FinTech Female Fridays: Meet Shirley Wu, Investor at Partnership Fund for NYC
We continue the celebration of Asian American and Pacific Islander (AAPI) month with another feature of an inspiring woman in this week's Fintech Female Friday series.
Shirley Wu is an investor at Partnership Fund for NYC, and is at a point in her career where she is finding more purpose combined with passion for finance. She started in Wholesale Credit at Bank of America but a pivot into a sales role was an opportunity to break into equity research. It was challenging as Shirley was ramping up while taking on a more senior role in place of a senior analyst. She enjoyed these moments of change because it pushed her to grow and learn very quickly, and also allowed more opportunities early in her career. After equity research, Shirley became a Vice President in macro strategy research working with the Chief Investment Strategist at Bank of America.
At that point, her purpose-driven mindset pushed her into impact investing, at the intersection of public and private stakeholders. Partnership Fund for NYC is a non-profit evergreen venture capital fund investing in NYC-based start-ups with social or environmental impacts, or are catalyzing innovation and economic development in NYC. Shirley works on sourcing, due diligence, and executing deals in early-stage equity and debt covering FinTech, Life Sciences, Planetary Health and Social Impact.
The culture is conducive to self-starters. Shirley has ownership over the deals she works on with, and enjoys that she has a direct say in which events she goes to and with whom she meets. The most inspiring aspect about this industry is that "you meet so many brilliant people who are working towards making the world a better place," says Shirley.
Shirley is a generalist investor with a specific focus on FinTech for the unbanked and the underbanked, and helps marginalized communities create wealth through better access to capital and financial literacy. Partnership Fund for NYC also has the FinTech Innovation Lab that supports early- to growth-stage tech companies to refine and test their value proposition with resources from the world’s leading financial service firms.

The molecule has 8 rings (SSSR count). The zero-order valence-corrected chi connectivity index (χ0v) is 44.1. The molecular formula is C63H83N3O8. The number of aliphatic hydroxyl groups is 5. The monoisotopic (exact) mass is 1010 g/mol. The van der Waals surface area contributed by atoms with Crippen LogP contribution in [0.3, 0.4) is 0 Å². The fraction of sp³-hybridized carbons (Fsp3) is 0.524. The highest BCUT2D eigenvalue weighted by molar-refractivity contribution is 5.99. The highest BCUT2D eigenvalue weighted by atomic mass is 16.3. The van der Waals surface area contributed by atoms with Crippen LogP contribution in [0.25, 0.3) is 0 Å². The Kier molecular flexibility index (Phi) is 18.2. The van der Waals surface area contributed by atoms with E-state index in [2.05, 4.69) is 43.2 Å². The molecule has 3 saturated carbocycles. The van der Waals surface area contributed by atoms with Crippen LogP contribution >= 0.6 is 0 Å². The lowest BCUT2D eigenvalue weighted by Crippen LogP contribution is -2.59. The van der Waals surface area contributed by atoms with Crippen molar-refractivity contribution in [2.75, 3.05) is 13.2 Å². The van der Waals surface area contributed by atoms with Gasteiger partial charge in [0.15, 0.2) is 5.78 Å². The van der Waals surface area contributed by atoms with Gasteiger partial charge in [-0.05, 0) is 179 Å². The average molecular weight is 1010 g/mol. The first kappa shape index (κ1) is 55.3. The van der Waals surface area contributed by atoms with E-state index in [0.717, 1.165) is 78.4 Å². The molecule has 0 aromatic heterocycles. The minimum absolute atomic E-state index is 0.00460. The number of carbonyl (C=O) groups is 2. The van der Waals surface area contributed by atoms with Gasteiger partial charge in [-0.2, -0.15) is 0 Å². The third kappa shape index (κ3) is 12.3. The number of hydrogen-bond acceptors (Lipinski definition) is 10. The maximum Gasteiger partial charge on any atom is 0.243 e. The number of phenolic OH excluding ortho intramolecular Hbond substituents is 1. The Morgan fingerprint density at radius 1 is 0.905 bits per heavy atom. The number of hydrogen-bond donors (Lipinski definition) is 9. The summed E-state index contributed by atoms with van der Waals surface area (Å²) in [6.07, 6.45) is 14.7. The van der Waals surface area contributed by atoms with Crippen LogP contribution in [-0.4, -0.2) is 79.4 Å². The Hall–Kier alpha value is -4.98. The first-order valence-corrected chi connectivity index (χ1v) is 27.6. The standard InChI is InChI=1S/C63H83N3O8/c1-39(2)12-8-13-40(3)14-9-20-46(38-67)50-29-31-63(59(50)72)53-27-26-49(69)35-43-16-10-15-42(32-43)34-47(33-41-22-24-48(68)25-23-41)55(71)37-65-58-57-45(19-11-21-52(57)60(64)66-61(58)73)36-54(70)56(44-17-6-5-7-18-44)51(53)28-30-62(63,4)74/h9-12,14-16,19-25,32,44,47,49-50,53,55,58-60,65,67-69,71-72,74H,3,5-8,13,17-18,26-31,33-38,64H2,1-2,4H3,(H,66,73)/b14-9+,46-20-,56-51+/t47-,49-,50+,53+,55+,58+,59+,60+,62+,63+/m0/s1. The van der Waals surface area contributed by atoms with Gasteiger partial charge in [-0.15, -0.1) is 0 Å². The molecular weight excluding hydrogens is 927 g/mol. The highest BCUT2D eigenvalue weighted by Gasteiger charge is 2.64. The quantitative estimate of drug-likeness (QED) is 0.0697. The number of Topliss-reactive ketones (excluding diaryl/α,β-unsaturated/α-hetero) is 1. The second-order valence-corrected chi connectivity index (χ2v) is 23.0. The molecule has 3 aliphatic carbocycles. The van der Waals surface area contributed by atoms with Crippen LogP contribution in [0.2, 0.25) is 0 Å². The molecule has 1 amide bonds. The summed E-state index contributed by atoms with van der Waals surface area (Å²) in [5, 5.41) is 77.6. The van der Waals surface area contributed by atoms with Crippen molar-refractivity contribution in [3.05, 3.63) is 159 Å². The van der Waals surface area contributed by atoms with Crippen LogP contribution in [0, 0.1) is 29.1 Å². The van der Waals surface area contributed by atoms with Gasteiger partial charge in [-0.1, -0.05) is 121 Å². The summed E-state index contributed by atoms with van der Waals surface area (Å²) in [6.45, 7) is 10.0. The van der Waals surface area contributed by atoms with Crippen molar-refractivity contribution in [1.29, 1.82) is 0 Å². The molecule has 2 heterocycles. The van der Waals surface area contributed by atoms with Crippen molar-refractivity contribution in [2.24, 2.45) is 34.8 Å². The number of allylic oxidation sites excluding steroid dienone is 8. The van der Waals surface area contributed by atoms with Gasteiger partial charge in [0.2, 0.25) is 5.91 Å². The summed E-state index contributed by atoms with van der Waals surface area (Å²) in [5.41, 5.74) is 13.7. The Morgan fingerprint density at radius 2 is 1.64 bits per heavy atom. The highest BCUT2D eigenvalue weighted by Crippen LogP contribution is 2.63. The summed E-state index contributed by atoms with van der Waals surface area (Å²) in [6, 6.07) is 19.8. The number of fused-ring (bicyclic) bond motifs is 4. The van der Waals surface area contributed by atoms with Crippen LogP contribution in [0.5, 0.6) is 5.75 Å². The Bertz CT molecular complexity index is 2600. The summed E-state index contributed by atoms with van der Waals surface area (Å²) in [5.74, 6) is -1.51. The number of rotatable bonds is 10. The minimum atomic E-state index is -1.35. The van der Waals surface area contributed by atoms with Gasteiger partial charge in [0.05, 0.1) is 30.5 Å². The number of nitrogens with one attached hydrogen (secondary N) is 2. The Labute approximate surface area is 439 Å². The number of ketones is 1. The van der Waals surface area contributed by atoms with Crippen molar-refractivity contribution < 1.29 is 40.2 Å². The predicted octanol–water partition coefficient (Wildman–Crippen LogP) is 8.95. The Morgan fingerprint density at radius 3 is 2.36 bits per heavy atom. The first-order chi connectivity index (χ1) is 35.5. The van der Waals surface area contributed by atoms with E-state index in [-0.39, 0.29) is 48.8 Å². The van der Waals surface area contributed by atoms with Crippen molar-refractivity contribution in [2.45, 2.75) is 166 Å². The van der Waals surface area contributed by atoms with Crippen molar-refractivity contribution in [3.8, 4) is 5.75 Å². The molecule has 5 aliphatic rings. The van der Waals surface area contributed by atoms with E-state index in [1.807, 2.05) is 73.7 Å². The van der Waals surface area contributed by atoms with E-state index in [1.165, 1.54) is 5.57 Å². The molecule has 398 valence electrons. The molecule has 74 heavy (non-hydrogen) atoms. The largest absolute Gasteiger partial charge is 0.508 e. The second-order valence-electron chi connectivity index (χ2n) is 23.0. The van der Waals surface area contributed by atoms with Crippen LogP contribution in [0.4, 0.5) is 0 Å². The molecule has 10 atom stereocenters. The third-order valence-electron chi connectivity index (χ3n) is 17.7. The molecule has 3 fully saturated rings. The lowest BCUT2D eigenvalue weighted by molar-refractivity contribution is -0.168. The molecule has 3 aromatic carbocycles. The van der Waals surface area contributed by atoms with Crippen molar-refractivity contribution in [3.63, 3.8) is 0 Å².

More on Shirley
Where you currently live: Hell’s Kitchen
Favorite part of your day: Sunsets
Hometown: Brooklyn, NY
Favorite hobby: Boxing, Hiking, Cooking, Traveling
Media inspiration: “Poverty is not just a lack of money; it is not having the capability to realize one’s full potential as a human being” - Amartya Sen, this quote deeply moved me. This is one of the reasons I do impact investing, that is to bridge the gap between the haves and the have-nots.
What's the best job decision you ever made? What's the worst job decision you ever made?
My best job decision was career pivot into impact investing. It’s hard to pivot and start over and there are very real challenges of rebuilding relationships, networks, and expertise - but it’s worth it. I’m working towards a career that I genuinely feel passionate about. And that makes even the toughest days worth it. My biggest mistake was to think a career choice is permanent. Our careers are fluid, and there’s so much freedom when you acknowledge that.
Can you tell us about a time someone encouraged you to try a task or take on a project you didn’t think that you would know how to do/or be good at?
I’ve been blessed with a lot of mentors who have encouraged and supported during career pivots. They are voices that have spoken words of affirmation into my life, have given me sound advice, have connected me with the right people, have pushed me to think about situations in different angles, and have reassured me in times of anxiety.
What is the most important lesson you have learned from a mistake you’ve made in the past?
A consistent lesson that I’ve learned is to be resilient. As bad as some mistakes can be, they are typically temporary and might last only for a brief season of your life. But if you’re resilient, if you learn and move on from that mistake, you always come out stronger than you were before.
Do you have any productivity hacks? What keeps you motivated? How do you maintain a work/life balance?
I work while acknowledging where my head space is. If I’m feeling productive, I work non-stop and maximize those hours. If I run into a slump, I’d rather take a break, go on a coffee run, go work out, or have a stimulating conversations over wine with a friend before going back to work. That actually increases productivity and mental/emotional health in the long run.
7:30 am: wake up, coffee and quiet time on my patio
8:30 am: commute to the office and listen to a podcast/ book
Workday: a mix of chatting with start-ups, demo days, conferences, company diligence, etc
Afterwork: networking events with an aim to go to 2-3 a week, and aim to get drinks/coffee with someone new at least 1-2 times a week
9:00 pm: work-out / read / unwind before heading to sleep